I've said it before, and I'm sure I'll say it again: It is easy to support free speech as long as one is talking about one's own speech or about the expression of ideas with which one agrees. When we agree with the content of the speech, we are quick to recognize the importance of free speech. We even seem eager to defend it.
The test - perhaps the only test that matters here - is whether one defends the expression of ideas with which one disagrees. When we find someone who claims to defend free speech but is willing to extend his or her defense only to the expression of ideas with which he or she agrees, we do not have a free speech advocate; we have a hypocrite.
It isn't that we must all be free speech absolutists in order to avoid charges of hypocrisy. We can - and most of us do - recognize that a few restrictions on free speech are probably necessary. We must strive to be consistent in our application of any necessary restrictions, and we must recognize that such restrictions require a rationale that goes well beyond our personal offense taking and hurt feelings. It isn't always going to be easy, but that does not make it any less important.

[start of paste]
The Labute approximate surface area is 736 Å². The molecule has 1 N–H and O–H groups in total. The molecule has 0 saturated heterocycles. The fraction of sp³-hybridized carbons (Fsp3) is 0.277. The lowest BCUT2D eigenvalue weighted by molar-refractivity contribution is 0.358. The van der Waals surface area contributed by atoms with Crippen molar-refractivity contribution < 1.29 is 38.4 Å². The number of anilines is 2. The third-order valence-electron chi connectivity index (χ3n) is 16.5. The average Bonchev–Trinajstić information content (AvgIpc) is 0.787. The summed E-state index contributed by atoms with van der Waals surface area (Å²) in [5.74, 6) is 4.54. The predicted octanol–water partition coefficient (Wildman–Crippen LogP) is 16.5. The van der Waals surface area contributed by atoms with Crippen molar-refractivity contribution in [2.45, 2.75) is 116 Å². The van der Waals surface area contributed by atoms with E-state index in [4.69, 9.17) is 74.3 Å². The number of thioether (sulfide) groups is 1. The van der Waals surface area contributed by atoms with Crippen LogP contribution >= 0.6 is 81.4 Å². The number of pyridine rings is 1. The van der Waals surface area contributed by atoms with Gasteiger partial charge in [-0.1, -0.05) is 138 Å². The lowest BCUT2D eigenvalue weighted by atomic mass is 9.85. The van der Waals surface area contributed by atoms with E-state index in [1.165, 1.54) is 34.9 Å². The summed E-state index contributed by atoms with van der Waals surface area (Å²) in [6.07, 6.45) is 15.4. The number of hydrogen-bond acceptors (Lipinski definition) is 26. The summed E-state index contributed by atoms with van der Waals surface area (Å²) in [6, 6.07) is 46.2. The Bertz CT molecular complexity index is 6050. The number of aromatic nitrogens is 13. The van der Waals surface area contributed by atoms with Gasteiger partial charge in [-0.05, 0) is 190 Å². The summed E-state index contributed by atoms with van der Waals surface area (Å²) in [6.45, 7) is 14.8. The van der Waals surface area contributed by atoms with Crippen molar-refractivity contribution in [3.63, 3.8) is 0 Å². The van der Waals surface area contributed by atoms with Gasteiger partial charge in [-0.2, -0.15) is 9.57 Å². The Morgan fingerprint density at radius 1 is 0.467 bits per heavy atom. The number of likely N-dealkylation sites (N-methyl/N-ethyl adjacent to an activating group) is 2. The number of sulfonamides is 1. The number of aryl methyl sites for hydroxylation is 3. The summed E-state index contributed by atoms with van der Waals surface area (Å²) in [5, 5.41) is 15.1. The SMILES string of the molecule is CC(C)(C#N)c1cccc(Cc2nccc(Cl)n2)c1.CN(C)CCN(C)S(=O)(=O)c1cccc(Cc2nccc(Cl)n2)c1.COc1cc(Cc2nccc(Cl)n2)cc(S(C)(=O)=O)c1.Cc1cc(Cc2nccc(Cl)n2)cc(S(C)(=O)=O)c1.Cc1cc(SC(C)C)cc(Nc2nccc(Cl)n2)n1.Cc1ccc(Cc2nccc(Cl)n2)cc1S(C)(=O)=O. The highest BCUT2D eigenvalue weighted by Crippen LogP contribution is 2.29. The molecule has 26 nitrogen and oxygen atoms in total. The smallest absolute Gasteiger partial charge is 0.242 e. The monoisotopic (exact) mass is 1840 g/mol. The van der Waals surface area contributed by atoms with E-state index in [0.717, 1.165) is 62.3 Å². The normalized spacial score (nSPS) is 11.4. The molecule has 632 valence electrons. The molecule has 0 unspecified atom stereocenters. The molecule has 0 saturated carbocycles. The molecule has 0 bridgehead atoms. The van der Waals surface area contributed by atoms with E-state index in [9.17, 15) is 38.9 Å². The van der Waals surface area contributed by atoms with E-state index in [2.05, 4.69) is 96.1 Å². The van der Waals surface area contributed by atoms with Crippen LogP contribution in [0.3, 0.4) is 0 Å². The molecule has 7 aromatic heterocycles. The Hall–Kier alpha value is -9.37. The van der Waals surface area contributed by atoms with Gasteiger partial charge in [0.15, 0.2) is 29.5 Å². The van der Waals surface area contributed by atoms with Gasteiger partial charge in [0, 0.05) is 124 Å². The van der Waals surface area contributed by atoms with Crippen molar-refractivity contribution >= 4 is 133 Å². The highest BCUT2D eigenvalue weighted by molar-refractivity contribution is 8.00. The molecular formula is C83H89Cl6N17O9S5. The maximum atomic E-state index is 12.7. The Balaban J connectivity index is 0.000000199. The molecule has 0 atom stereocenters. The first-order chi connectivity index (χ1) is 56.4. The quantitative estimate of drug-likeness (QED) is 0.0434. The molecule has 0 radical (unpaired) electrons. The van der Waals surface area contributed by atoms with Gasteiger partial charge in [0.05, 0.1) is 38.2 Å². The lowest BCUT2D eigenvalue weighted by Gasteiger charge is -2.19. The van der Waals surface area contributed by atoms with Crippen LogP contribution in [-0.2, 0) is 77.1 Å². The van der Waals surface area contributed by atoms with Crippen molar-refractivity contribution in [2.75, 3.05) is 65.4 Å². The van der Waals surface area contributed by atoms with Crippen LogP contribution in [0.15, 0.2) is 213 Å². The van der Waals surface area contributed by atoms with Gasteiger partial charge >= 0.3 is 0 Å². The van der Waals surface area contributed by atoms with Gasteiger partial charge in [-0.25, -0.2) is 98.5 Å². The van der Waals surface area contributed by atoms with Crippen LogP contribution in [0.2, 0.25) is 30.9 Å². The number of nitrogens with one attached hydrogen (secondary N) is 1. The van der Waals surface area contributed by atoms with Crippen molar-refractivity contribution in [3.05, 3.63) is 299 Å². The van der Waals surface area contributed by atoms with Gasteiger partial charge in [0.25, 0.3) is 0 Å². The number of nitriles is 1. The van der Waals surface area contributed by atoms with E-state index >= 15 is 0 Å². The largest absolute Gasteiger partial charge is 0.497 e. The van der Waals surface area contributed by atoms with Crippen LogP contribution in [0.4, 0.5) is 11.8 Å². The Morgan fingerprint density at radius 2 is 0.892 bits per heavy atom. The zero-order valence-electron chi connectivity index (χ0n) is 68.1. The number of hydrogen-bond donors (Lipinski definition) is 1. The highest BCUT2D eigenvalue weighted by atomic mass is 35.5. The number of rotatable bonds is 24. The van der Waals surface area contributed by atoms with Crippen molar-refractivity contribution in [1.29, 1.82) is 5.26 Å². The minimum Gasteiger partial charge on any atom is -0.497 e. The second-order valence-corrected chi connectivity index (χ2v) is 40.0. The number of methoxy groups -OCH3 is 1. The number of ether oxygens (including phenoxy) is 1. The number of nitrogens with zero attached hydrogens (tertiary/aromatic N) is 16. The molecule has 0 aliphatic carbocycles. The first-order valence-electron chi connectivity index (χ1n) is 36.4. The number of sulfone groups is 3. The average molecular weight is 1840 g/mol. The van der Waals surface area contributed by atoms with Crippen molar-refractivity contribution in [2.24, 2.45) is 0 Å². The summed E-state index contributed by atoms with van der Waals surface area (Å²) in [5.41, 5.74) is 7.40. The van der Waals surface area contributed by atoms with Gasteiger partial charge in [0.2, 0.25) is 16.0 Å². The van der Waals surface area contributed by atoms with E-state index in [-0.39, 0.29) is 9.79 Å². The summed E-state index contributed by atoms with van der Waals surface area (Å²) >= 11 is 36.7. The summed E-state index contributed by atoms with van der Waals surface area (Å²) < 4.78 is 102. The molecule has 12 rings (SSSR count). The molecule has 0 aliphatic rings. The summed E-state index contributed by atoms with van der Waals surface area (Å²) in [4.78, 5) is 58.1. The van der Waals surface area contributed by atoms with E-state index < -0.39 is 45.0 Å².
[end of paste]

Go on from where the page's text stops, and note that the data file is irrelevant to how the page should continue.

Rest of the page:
Criticism of religious figures, traditions, and beliefs is a vital form of free speech. Criticism of secular figures, traditions, and beliefs is a vital form of free speech. We do not all have to like both equally, but we do need to allow both. Any suggestion that faith is exempt from inquiry, criticism, or even mockery is dangerous. We all lose when the expression of dissenting ideas is suppressed. And the same is true when it comes to the inquiry, criticism, and mockery of atheism, secularism, humanism, skepticism, and feminism. If their cows are not sacred, ours are not either.
At the risk of being overly repetitive, I'll leave you with the following: Our commitment to free speech is not found in our willingness to defend the expression of our most cherished ideas; it lies in our defense of the right of others to express ideas we find abhorrent.
For more on this important subject, see Samantha Clark's post at Jill of all Trades.
Update: Post edited to improve clarity based on an excellent suggestion by a commenter.